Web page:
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The Sakhalin Region: Russia’s Wild Wild East

Sakhalin Island is the largest island in the Russian Federation, lying just off the eastern coast of Russia in the Sea of Okhotsk. The very narrow Mamiya Strait separates the island’s northern portion from the mainland, while its southern cape is close to the northern Japanese island of Hokkaido. Sakhalin is part of Russia’s part of Sakhalin Oblast.

The island has been inhabited since antiquity, yet is sparsely settled today. This is partly a result of historical disputes over the island between Russia and Japan, but mainly due to the area’s inhospitable weather. A typical day on Sakhalin is cloudy, foggy and very cold, due to the chilly sea current that brings frigid Arctic water and ice flows to the shores of the island.

Sakhalin is a long, thin island with two mountain chains running parallel to one another along the length of the island. Farming is difficult and the island has mainly been a base for fishing or a site for coal mining. Recently, Russia and Japan have been collaborating on oil and gas exploration on and around Sakhalin. Relations between these two North Pacific nations have not always been so cordial, however. Russia’s loss to Japan in the 1904-05 Russo-Japanese War saw the island being divided between the two nations along the 50th parallel. At one point, the Japanese population on what was called “Karafuto” was as high as 400,000. After World War II, the Soviets forced the Japanese to leave Sakhalin and the island became an exclusively Soviet - now Russian - possession.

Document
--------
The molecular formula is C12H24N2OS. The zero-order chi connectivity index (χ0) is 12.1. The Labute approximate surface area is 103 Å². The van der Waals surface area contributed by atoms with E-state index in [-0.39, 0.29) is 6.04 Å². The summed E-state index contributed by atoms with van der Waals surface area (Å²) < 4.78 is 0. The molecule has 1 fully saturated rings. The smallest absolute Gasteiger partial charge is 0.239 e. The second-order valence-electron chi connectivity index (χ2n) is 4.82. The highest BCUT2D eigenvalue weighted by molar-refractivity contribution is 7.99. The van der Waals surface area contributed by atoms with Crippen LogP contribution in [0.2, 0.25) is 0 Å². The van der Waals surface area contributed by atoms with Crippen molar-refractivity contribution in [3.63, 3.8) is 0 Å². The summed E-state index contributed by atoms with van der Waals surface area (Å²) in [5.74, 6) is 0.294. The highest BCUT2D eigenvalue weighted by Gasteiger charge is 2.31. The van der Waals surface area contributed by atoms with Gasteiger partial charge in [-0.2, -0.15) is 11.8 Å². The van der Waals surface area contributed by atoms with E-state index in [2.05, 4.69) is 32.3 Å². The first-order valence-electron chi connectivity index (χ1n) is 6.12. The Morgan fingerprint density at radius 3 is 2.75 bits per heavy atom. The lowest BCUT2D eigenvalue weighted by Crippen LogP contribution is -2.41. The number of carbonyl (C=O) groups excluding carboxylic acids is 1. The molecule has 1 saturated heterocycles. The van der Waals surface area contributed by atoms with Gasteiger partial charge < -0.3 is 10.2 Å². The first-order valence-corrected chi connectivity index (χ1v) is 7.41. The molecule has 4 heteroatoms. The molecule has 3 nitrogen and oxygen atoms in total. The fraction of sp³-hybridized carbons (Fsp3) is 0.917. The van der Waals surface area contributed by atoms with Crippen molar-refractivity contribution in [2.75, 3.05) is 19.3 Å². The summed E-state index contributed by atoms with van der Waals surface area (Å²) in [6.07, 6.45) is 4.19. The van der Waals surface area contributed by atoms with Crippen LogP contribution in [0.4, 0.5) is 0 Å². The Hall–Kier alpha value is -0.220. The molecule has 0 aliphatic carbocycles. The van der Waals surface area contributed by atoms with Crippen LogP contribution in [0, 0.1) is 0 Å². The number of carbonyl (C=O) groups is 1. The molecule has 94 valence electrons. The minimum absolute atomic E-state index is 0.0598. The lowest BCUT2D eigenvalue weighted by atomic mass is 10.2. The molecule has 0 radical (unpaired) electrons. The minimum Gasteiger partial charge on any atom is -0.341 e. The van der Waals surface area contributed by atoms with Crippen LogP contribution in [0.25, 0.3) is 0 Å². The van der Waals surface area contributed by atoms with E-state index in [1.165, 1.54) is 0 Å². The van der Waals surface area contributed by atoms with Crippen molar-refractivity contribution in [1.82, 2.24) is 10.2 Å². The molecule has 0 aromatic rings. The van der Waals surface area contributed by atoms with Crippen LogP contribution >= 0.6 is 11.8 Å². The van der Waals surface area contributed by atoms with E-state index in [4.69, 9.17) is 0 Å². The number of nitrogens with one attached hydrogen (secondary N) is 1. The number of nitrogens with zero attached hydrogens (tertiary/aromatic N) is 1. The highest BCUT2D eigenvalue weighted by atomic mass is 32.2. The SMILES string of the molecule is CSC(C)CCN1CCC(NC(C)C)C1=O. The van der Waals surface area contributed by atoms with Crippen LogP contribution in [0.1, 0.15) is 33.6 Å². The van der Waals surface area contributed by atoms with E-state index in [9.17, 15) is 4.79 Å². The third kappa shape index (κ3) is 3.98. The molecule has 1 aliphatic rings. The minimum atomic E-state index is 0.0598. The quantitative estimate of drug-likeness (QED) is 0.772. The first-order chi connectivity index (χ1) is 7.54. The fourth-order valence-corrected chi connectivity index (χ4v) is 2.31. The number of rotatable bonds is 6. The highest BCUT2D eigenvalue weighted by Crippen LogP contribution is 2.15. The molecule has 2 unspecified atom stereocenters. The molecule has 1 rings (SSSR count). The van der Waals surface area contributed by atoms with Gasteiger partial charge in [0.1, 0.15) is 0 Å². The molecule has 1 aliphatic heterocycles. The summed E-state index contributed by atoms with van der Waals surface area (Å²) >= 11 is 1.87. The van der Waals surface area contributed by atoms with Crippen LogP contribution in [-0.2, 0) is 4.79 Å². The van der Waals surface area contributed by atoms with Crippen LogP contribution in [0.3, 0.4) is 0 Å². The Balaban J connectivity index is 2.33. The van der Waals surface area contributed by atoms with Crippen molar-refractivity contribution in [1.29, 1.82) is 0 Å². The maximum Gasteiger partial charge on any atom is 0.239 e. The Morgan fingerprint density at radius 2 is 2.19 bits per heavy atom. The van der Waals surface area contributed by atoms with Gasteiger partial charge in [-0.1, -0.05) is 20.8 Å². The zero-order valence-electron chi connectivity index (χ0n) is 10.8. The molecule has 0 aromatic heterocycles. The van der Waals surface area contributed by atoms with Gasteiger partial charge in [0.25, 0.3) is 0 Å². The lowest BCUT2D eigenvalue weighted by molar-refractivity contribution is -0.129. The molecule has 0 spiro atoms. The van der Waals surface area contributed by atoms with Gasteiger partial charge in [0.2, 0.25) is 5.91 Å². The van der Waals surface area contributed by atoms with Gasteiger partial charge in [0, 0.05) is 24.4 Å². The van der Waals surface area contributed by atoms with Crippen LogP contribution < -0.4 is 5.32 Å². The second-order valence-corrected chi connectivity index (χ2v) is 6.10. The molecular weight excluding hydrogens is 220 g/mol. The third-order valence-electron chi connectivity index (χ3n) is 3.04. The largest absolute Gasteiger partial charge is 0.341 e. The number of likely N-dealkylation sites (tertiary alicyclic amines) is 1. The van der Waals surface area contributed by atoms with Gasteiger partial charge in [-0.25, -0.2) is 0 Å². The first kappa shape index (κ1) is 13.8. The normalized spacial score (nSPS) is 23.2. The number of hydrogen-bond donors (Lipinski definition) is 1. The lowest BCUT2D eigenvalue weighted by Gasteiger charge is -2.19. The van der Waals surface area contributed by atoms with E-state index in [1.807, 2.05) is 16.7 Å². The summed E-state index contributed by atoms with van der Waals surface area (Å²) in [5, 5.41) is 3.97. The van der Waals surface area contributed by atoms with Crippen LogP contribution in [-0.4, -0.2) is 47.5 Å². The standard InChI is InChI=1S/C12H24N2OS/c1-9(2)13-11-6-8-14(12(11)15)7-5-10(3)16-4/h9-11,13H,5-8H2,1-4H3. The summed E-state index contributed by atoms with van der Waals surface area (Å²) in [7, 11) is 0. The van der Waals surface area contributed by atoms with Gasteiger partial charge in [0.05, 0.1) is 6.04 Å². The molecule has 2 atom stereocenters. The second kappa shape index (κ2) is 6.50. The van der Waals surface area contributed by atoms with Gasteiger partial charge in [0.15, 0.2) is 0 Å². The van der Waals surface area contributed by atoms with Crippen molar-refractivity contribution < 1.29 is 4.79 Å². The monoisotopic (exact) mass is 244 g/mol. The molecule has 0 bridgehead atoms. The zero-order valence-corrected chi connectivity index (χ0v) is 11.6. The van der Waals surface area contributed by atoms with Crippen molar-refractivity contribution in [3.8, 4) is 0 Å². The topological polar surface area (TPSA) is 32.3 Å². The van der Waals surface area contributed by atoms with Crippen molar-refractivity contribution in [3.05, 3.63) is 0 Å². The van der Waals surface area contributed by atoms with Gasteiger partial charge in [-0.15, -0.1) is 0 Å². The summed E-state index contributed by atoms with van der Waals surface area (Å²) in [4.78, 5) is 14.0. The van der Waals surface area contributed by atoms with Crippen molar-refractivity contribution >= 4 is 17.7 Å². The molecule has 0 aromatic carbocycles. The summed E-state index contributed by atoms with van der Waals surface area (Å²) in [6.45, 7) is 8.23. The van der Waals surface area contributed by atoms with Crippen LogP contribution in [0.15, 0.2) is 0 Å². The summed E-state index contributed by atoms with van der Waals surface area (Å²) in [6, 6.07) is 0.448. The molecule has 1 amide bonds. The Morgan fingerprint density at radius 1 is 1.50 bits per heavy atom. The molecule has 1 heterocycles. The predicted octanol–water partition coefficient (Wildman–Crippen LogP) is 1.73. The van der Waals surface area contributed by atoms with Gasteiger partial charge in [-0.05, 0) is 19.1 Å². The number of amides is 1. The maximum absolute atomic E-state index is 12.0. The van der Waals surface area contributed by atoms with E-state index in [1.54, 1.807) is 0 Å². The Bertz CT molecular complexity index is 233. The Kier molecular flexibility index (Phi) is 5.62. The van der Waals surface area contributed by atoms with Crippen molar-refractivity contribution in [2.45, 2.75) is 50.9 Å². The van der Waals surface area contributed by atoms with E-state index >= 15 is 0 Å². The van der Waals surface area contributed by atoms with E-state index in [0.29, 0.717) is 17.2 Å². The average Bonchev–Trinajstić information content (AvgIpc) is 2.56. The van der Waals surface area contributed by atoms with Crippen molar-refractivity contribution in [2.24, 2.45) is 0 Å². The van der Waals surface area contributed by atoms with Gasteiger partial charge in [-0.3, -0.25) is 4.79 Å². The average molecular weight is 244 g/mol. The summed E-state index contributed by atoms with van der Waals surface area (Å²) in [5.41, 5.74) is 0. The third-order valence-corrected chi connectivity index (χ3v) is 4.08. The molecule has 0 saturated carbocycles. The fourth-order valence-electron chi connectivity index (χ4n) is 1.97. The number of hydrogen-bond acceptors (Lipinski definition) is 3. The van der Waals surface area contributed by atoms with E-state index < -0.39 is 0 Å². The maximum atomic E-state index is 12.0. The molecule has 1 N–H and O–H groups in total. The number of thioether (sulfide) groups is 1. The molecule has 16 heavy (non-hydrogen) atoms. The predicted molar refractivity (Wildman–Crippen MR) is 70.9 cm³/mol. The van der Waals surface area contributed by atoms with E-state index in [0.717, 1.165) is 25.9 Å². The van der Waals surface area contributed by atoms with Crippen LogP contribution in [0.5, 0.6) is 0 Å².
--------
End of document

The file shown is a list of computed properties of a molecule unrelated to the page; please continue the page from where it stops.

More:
The capitol of Sakhalin is Yuzhno-Sakhalinsk, a city of about 175,000 people with a large Korean ethnic minority. The city was called Toyohara when it was the administrative capitol of Japanese Karafuto. Some traces of the former Japanese presence remain, notably the Yuzhno-Sakhalinsk museum with its oriental pagoda-style architecture. Things are looking up economically for Yuzhno-Sakhalinsk and Sakhalin, as demand for wood from the island’s expansive forests and ongoing oil and gas exploration create a wide range of job opportunities. An English-language newspaper and website called The Sakhalin Times caters to a growing number of foreign oil workers and business-people. It’s likely that ecotourism will also grow as the island’s wild expanses come to the attention of travelers looking for something off the beaten track.

 



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